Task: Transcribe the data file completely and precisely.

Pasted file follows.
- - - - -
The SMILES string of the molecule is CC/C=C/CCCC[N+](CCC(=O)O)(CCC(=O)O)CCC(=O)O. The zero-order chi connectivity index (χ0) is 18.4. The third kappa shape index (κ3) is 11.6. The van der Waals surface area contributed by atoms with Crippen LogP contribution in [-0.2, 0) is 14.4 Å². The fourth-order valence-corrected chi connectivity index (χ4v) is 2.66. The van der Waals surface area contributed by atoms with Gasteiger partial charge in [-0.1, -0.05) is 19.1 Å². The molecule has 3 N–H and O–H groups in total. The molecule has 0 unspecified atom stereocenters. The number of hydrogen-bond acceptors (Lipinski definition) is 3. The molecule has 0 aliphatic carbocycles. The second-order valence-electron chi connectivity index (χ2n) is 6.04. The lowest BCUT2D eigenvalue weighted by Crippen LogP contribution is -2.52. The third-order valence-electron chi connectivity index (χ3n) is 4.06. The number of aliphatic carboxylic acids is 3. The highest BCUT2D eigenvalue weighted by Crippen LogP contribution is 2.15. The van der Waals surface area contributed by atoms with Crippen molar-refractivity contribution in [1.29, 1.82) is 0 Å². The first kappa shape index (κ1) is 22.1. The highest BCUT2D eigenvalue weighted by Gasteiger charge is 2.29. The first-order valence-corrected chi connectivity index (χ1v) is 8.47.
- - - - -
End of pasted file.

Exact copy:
The SMILES string of the molecule is CC/C=C/CCCC[N+](CCC(=O)O)(CCC(=O)O)CCC(=O)O. The zero-order chi connectivity index (χ0) is 18.4. The third kappa shape index (κ3) is 11.6. The van der Waals surface area contributed by atoms with Crippen LogP contribution in [-0.2, 0) is 14.4 Å². The fourth-order valence-corrected chi connectivity index (χ4v) is 2.66. The van der Waals surface area contributed by atoms with Gasteiger partial charge in [-0.1, -0.05) is 19.1 Å². The molecule has 3 N–H and O–H groups in total. The molecule has 0 unspecified atom stereocenters. The number of hydrogen-bond acceptors (Lipinski definition) is 3. The molecule has 0 aliphatic carbocycles. The second-order valence-electron chi connectivity index (χ2n) is 6.04. The lowest BCUT2D eigenvalue weighted by Crippen LogP contribution is -2.52. The third-order valence-electron chi connectivity index (χ3n) is 4.06. The number of aliphatic carboxylic acids is 3. The highest BCUT2D eigenvalue weighted by Crippen LogP contribution is 2.15. The van der Waals surface area contributed by atoms with Crippen molar-refractivity contribution in [1.29, 1.82) is 0 Å². The first kappa shape index (κ1) is 22.1. The highest BCUT2D eigenvalue weighted by Gasteiger charge is 2.29. The first-order valence-corrected chi connectivity index (χ1v) is 8.47.